A Test Taker's Journey:IELTS Writing Task 2: Organising your answer (5) - 20210305 - 英文 - 每日明報 - 明報新聞網

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A Test Taker's Journey:IELTS Writing Task 2: Organising your answer (5)

【明報專訊】As this column draws to an end, we will speed up matters and squeeze our discussion of the rest of the essay into a super-compressed space and time-frame.

First, we will be talking about the second argument paragraph. As we already know, it should be about the disadvantages. Here is an example:

These advantages, however, matter much less if compared with the disadvantages of streaming. (a1) The first disadvantage is the (c) detrimental (有危害的) effect on students' ability to work in teams. (b1) Every component that constitutes the fabric of our society — be it companies, government departments, or even families — is composed of people of different abilities, and training the next generation to feel comfortable only around those as smart as them — which streaming achieves — is bad education. (a2) The second disadvantage concerns the definition of ''ability''. (b2) It is a broad concept that encompasses a huge variety of attributes, something that has been borne out by Howard Gardner's theory of multiple intelligences. Streaming, however, (c) predisposes (使易於) learners to the misconception that academic capabilities are the only (c) yardstick (準繩) to which their or their peers' worth is measured. Such a (c) myopic (短視的) view is harmful not only on a personal level, but also a social one.

As with the argument paragraph about the advantages, we need to include (a) a topic sentence, (b) arguments and examples in the argument paragraph about disadvantages. We also opt for c vocabulary of higher register to demonstrate our lexical resources.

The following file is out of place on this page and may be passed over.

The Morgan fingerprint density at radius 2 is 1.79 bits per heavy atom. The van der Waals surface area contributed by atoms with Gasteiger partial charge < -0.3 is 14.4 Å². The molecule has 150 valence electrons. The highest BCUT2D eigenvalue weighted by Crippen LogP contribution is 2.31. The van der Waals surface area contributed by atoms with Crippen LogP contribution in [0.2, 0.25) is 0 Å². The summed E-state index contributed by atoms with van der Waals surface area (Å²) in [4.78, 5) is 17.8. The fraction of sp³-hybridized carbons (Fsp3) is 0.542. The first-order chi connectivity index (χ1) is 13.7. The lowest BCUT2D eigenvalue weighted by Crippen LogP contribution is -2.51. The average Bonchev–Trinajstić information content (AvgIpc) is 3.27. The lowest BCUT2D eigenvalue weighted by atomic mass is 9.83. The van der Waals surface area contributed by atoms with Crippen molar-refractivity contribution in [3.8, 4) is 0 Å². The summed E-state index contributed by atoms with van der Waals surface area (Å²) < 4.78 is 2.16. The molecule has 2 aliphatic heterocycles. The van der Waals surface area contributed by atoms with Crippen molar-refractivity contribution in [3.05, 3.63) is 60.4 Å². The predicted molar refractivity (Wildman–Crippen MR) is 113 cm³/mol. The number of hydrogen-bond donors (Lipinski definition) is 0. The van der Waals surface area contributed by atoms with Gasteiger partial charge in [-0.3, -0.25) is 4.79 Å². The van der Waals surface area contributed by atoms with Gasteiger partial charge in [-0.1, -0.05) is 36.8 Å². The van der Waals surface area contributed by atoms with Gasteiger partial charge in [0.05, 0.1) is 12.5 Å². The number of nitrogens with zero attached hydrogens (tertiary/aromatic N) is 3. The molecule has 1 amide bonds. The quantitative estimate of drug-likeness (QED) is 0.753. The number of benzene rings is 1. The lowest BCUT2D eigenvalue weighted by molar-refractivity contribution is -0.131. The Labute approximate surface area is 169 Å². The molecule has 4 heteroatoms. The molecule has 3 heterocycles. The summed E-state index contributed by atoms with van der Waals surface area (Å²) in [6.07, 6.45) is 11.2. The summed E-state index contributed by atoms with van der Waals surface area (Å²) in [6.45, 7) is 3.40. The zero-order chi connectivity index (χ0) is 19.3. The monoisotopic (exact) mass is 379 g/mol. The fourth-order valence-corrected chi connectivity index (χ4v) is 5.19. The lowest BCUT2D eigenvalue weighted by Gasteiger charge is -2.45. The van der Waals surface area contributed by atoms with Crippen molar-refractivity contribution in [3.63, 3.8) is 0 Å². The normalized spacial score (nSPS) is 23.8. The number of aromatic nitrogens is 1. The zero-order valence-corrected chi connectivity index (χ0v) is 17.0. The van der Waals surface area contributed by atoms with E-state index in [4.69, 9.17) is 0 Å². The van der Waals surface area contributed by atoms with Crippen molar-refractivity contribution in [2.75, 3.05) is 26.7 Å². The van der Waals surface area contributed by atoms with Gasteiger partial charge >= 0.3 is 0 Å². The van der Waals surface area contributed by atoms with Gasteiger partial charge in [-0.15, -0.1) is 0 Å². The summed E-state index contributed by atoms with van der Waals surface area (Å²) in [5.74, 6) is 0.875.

Finally, it is the conclusion. What should we do here? Firstly, we have to summarise the points we have made in the essay in a different way. Secondly, we can offer some suggestion, prediction or observation as the closing sentence. What is important is that the conclusion should normally begin with the words (d) ''In conclusion''. You might find this somewhat regimented or formulaic, but this is what actually works. Here is an example:

(d) In conclusion, although streaming might enhance efficiency in classrooms, it makes students ill-prepared for a world that has always been an eclectic mixture of people of different strengths and weaknesses. I strongly believe that schools that still adopt the practice should abandon it in order to create an environment more reflective of the world where we live.

The key to success in writing the conclusion is the avoidance of repetition. As you can see, we state and briefly explain our position in the introduction, repeat it in the topic sentences, and summarise it again in the conclusion. This really puts the range of vocabulary to the test. In this example conclusion, we also offer a suggestion but stop at going further, since this is not too related to the question we have to deal with.

■Writer's Profile

Terence Yip (葉凱楓) is passionate about English more than anything else. Never has he studied or worked in an English-speaking country, but he scored 8.5 in IELTS nevertheless, and is ceaselessly honing his skills as a test taker with the aspiration to score 9 someday.

(Email: terenceyipmingpao@outlook.com)

(For previous issues, visit: link.mingpao.com/61866.htm)

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